AI for managing obsolescence risks

Allan Webb Limited (AWL) is proud to have recently sponsored the International Institute of Obsolescence Management (IIOM) Member’s meeting on 30 June at the Cheltenham Chase Hotel, Brockworth. It was a very successful day, attended by delegates from BAE Systems Land (UK), Fujitsu, Jaguar Land Rover, Network Rail, Siemens Energy, and of course the UK Ministry of Defence.

Before I launch into the topic of this blog, I’d like to mention the excellent presentation by Willian Santos of ABI Electronics on “developing in-house electronic repair capabilities to mitigate obsolescence”.  He really highlighted the fact that electronic parts can and ought to be repaired, rather than being discarded.  I recommend reaching out to him on LinkedIn for advice in this area.

As AWL sponsored the conference, it gave me the opportunity to deliver the sponsor’s introductory talk “Predicting and managing obsolescence with AI”.  This blog elaborates on some of the topics from that presentation. 

What is Obsolescence Management?

If you are wondering what obsolescence is all about, let me start by giving two definitions from the IIOM:

Obsolescence is the unavailability of parts, or services that were previously available.”

Obsolescence Management is the need to understand why this has happened and to plan and mitigate for these instances in the future.”

As obsolescence is a serious problem faced by many industries and sectors (including rail, energy, manufacturing, and defence) there is considerable (and growing) interest in developing AI based models for various obsolescence related tasks.  Indeed, if obsolescence is not pro-actively managed (or predicted), history shows it can cause significant capability, operational and financial headaches.  

A classic example is the US Navy’s surface ship sonar system, which began development in 1996.  By 2002, when the first systems were being installed, 70% of the electronic parts that comprised the system were obsolete.  By 2007 the situation had worsened considerably, as by then nearly all the electronic parts in the system could not be procured from their original source.

When ageing systems have their life extended well beyond their intended lifespan, the cost of procuring spares and the cost of maintenance to keep such systems in service can be astronomically high.  The financial burden of supporting defence platforms that should have been made obsolete long ago is illustrated by the June 2022 report (“Air Force and Navy Aviation: Actions Needed to Address Persistent Sustainment Risks”) from the US Government Accountability Office.  According to that report, in the fiscal year 2020 the total support cost for 1,355 ageing aircraft was approximately $13.6 billion!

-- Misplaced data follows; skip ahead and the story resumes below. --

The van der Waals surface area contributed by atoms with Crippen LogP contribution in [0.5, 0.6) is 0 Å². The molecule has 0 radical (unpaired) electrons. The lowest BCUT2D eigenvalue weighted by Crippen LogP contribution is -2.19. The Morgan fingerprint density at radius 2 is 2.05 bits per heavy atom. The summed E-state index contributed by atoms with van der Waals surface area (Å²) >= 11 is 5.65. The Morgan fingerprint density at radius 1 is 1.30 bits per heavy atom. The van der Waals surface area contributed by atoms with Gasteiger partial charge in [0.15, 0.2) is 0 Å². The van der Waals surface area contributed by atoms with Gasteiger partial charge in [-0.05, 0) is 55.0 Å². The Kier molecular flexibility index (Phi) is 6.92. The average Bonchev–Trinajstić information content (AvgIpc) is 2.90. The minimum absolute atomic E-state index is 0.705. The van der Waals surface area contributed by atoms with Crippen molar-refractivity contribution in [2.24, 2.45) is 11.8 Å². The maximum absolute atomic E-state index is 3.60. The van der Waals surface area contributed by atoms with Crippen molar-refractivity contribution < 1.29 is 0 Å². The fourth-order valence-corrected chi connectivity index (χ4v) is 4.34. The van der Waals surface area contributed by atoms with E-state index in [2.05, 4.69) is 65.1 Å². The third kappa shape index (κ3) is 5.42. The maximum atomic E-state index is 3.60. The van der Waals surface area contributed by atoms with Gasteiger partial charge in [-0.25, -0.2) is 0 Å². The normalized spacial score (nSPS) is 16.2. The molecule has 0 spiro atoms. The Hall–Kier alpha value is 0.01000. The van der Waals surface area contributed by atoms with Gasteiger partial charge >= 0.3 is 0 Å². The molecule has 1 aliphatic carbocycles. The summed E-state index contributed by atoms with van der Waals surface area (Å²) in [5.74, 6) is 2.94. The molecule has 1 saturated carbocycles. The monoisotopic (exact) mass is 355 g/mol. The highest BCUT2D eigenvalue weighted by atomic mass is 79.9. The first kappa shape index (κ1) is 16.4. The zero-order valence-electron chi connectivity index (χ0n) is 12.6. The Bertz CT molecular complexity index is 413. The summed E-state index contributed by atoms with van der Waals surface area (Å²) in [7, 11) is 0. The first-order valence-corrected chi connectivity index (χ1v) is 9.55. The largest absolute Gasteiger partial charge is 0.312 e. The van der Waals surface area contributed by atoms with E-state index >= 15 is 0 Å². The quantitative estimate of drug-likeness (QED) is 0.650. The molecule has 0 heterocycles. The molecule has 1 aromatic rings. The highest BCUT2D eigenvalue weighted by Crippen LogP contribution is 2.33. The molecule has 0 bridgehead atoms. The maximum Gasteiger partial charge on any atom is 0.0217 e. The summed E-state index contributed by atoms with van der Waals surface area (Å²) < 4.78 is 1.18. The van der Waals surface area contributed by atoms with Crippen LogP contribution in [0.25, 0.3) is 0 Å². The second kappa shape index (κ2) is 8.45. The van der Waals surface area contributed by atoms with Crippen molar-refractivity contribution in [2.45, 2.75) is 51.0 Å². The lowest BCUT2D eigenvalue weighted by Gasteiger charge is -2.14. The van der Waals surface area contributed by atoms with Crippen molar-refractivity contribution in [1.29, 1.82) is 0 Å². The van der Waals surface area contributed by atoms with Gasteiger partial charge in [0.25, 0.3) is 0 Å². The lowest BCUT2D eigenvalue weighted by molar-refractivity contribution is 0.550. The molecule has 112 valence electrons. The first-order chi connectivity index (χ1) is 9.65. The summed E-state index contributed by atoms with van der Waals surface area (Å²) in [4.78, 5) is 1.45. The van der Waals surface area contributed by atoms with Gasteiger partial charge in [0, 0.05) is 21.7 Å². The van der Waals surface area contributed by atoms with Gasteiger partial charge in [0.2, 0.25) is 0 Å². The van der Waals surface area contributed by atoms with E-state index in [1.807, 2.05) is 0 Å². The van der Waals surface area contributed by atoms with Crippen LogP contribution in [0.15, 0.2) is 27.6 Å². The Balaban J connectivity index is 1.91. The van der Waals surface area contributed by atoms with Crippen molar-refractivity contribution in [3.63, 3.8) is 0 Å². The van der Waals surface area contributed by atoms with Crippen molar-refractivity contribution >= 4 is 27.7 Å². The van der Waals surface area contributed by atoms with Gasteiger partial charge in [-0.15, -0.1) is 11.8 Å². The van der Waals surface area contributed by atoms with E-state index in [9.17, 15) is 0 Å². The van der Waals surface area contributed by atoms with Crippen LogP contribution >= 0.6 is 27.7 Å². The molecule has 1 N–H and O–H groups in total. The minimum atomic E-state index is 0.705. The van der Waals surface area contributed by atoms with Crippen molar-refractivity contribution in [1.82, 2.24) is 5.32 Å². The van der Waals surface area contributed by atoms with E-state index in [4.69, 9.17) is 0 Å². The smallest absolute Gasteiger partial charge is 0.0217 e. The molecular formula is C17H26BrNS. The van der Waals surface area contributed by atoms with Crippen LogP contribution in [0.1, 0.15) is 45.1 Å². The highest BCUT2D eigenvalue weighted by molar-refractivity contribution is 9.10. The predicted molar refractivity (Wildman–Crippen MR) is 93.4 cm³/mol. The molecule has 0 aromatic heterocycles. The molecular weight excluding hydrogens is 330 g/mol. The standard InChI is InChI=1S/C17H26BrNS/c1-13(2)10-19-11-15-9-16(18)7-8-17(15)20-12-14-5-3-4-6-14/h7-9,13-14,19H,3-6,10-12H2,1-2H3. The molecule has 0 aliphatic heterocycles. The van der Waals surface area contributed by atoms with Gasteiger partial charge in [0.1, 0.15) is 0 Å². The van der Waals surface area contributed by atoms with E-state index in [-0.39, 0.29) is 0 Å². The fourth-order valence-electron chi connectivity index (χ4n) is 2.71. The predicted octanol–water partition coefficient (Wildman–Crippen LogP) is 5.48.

Applying AI techniques for obsolescence

The table below shows a few of the papers published over the past decade (or so) which describe statistical or AI techniques for various obsolescence tasks:

2000R. Solomon, P. A. Sandborn, M. G. Pecht, “Electronic part life cycle concepts and obsolescence forecasting”, IEEE Transactions on Components and Packaging Technologies, pp. 707-717.Integrated circuitsGaussian distribution
2009M. J. Gravier, S. M. Swartz, “The dark side of innovation: Exploring obsolescence and supply chain evolution for sustainment-dominated systems”, The Journal of High Technology Management Research, pp. 87–102.Electronic systemsLogistical regression
2014K. Jenab, K. Noori, P. D. Weinsier, S. Khoury, “A dynamic model for hardware/software obsolescence”, International Journal of Quality & Reliability Management.Hardware / software systemsFlow graph
2016C. Jennings, D. Wu, J. Terpenny, “Forecasting obsolescence risk and product life cycle with machine learning”, IEEE Transactions on Components, Packaging and Manufacturing Technology 6, pp. 1428–1439.SmartphoneRandom Forest, SVM, Neural Networks
2017P. Sandborn, “Forecasting technology and part obsolescence”, Proceedings of the Institution of Mechanical Engineers, Part B: Journal of Engineering Manufacture, pp. 2251–2260.Electronic partsLinear regression
2017Y. Grichi, Y. Beauregard, T. Dao, “A random forest method for obsolescence forecasting”, 2017 IEEE International Conference on Industrial Engineering and Engineering Management, pp. 1602–1606.SmartphoneRandom Forest
2017J. Ma, N. Kim, “Electronic part obsolescence forecasting based on time series modelling”, International Journal of Precision Engineering and Manufacturing, pp. 771–777.Electronic partsTime series model
2021I. Trabelsi, M. Zolghadri, B. Zeddini, M. Barkallah, M. Haddar, “Prediction of obsolescence degree as a function of time: A mathematical formulation”, Computers in Industry.SmartphonesStatistical distribution laws

Whilst a number of these approaches are interesting (particularly the paper by Jenab which uses graph networks) in my view many of these models are too narrow in their focus, missing the bigger picture.  In particular, I submit that whilst some of these AI models could be used to predict the obsolescence for fundamental electronic items (such as memory chips), the AI models for electronic gadgets (i.e. smartphones) are ill founded.  

For instance, consider the 2016 paper by Jennings, in which he uses a range of AI techniques (Random Forest, Support Vector Machines and the ever-ubiquitous Neural Network) to predict the obsolescence of “smartphones”.  The raw dataset comprises of around 7000 unique models of phones, with 30 explanatory features including screen size, weight, and various types of functionality, e.g. whether a phone has MP3 capabilities or not.  The target variable is “status”, which is either “available” or “discontinued”.  Jennings explains that the data was obtained by page scraping the GSM Arena website.  The dataset and the original R code for the AI models is available from, though not the page scraping code.  

On the face of it, the results from the AI models are impressive, with the table below showing the results of the Random Forest model:

ActualAvailable1243721315 (92.52%)
Discontinued98873971 (89.91%)
Total1341 (92.38%)945 (92.38%)2286 (92.56%)

Source: C. Jennings et al, “Forecasting obsolescence risk and product life cycle with machine learning”, 2016

However, on closer inspection the model actually suffers from a number of problems.

The key premise of Jennings’ paper is “based on the concept that parts become obsolete because other products in the market have a superior combination of features, software, and/or other added value.”  With the launch of the iPhone in 2007 and the subsequent meteoric rise of smartphones (from brands such as Apple and Samsung) it would have seemed reasonable to assume that “dumbphones” (or “feature phones”) would inevitably become obsolete and that only smartphones would prevail.